English for Academic Studies (Workshop) Session 7: Misplaced ModifiersSemester 1, 2009/10 ©PolyU HKCC2
Part B: Grammatical Sentences - Review Modifiers
– A modifier is a word or groups of words which describes or identifiesanother word or group of words in the same sentence. It can be a single word, a phrase,or a clause.
Modifiers of Nouns
- A modifier may provide more information about a noun.More technically, they could be called “adjectivals”.
Hong Kong is an international city [single word].
Firms from all over the world establish offices in Hong Kong [phrase].
Only those applicants who have passed the English proficiency test will beshortlisted for a second interview [clause].
Modifiers of Verbs
- A modifier may provide more information about a verb.More technically, they could be called “adverbials”.
Having near-native English proficiency can greatly enhance your jobprospects in today’s competitive job market [single word].
In this essay, we will analyse the status of English from multiple perspectives[phrase].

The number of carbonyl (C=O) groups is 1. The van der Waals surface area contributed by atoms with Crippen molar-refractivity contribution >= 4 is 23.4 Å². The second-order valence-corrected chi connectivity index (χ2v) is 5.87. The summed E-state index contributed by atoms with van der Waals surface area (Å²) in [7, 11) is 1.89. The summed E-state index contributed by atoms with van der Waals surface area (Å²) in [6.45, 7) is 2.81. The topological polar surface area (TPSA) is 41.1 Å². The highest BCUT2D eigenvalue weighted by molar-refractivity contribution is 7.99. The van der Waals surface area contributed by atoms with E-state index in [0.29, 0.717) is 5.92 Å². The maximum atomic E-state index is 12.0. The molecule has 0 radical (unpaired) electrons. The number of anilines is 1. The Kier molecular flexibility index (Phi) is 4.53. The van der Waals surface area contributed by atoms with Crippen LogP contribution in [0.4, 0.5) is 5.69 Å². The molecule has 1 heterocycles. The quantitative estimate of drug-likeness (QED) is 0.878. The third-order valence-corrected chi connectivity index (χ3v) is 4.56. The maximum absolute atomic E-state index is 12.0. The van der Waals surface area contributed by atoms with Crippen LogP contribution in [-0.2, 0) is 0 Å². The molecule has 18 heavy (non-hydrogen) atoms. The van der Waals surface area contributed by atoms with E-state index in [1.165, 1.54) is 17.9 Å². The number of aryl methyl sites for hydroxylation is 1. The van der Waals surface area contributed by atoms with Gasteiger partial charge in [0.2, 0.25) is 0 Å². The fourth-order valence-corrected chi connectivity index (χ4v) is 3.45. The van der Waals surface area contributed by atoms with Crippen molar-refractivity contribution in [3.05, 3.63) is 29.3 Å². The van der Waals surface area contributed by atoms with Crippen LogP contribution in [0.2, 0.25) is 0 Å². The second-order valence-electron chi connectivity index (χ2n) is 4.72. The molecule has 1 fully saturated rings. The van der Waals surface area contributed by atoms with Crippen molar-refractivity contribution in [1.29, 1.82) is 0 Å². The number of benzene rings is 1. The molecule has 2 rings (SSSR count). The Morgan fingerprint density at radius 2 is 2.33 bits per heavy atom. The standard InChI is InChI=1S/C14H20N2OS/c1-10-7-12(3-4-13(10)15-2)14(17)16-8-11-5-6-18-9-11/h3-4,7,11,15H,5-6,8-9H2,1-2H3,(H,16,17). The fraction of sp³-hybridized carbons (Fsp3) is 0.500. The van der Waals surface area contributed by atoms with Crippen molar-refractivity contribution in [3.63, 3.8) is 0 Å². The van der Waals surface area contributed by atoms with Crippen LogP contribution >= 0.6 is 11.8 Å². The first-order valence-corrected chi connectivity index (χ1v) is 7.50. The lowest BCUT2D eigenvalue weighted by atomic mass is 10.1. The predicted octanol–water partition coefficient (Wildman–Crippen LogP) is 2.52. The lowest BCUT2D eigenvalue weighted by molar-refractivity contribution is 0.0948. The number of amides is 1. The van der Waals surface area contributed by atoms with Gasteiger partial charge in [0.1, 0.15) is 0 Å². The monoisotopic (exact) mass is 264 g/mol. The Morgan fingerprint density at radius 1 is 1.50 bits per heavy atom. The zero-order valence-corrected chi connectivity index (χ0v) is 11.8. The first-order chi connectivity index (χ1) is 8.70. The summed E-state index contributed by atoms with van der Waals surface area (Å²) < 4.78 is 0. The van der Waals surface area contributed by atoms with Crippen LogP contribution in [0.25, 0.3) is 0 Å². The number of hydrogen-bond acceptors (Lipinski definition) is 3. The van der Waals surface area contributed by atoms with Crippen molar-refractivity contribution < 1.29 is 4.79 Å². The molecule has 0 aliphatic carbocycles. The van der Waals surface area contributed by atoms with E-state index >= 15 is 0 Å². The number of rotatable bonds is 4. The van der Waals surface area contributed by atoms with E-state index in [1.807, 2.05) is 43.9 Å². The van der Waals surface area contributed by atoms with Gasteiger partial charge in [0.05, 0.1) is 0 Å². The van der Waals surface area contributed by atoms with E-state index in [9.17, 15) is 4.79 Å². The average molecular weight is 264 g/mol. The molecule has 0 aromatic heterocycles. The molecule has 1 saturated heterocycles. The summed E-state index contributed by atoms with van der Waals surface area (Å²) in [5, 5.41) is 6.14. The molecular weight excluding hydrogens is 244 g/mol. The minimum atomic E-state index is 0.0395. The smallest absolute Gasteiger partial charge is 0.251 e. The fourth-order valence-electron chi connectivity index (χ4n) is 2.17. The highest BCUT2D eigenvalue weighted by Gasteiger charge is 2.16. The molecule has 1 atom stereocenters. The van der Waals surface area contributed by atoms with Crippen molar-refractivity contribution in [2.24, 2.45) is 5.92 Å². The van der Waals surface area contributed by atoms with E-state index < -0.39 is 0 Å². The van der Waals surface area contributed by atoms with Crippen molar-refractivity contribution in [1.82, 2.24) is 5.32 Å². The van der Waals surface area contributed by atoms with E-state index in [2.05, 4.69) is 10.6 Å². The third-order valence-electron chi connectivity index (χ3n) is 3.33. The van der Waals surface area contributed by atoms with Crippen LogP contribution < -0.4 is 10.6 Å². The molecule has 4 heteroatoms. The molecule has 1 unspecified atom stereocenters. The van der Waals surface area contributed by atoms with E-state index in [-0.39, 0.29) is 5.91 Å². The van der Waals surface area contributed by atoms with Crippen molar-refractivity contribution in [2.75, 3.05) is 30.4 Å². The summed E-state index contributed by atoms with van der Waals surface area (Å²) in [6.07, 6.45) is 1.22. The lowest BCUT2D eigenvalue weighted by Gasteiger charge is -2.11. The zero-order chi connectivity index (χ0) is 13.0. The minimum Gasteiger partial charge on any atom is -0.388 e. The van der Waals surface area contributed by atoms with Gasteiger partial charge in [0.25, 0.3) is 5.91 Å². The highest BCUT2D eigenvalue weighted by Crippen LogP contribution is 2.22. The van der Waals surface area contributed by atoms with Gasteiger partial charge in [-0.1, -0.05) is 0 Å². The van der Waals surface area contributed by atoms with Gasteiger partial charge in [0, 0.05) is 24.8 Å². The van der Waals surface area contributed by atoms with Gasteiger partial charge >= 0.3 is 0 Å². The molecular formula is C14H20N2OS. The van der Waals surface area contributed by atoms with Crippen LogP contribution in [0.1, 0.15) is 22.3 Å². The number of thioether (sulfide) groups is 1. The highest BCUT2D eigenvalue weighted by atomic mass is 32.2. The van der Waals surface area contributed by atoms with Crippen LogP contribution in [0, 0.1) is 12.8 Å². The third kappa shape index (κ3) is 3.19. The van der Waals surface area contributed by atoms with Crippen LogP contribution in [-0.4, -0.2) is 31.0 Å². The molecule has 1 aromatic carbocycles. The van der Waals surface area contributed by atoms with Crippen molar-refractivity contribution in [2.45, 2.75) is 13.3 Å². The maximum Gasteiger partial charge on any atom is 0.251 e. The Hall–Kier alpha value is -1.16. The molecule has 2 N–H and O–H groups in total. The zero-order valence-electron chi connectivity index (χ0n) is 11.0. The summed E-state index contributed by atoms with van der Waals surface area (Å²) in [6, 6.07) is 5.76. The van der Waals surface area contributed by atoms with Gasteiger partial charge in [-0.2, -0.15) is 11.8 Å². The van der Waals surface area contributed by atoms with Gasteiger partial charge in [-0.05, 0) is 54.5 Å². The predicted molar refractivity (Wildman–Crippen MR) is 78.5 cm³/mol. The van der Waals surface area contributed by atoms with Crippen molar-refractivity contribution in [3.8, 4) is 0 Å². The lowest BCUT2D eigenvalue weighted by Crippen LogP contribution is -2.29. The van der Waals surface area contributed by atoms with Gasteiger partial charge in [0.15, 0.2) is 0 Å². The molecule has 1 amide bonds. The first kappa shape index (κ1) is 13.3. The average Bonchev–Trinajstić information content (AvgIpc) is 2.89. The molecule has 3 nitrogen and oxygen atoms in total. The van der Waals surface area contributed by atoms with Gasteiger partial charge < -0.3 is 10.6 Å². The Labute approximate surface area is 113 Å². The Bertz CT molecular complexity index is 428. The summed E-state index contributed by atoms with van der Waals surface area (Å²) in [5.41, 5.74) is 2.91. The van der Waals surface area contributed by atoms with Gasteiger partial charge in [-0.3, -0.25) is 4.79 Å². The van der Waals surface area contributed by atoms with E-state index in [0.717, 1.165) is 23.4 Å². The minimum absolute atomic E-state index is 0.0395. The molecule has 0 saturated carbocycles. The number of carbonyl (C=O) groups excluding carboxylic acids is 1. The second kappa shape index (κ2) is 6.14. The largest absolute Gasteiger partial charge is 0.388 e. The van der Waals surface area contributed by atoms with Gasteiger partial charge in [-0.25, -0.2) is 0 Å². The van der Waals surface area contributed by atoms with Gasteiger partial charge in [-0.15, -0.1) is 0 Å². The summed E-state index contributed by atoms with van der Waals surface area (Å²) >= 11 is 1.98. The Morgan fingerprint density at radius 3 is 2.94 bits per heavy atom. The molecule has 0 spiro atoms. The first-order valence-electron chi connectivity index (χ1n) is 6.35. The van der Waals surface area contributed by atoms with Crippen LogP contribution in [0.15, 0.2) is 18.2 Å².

Since the lecturer could establish a friendly atmosphere in the lesson,students participated actively in the class learning activities [clause].
- A modifier which is placed in a wrong position can distort themeaning and thus confuse readers. You may avoid misplaced modifier problems byputting modifiers as close as possible to the words being modified:
Place modifiers such as
even, only, merely, almost, nearly, just
immediately before the words they modify.
The presenter speaks too soft; the audiences sitting in thefront can only hear him. [
intends to modify
Nevertheless,because of its position, it appears to modify
in this sentence.]
The presenter speaks too soft; only the audiences sitting in the front canhear him.
Place clause modifiers beginning with who, which or that immediately after the words they modify.
The student received full marks in the test who is alwayspunctual to the class. [
who is always punctual to the class
intends to modify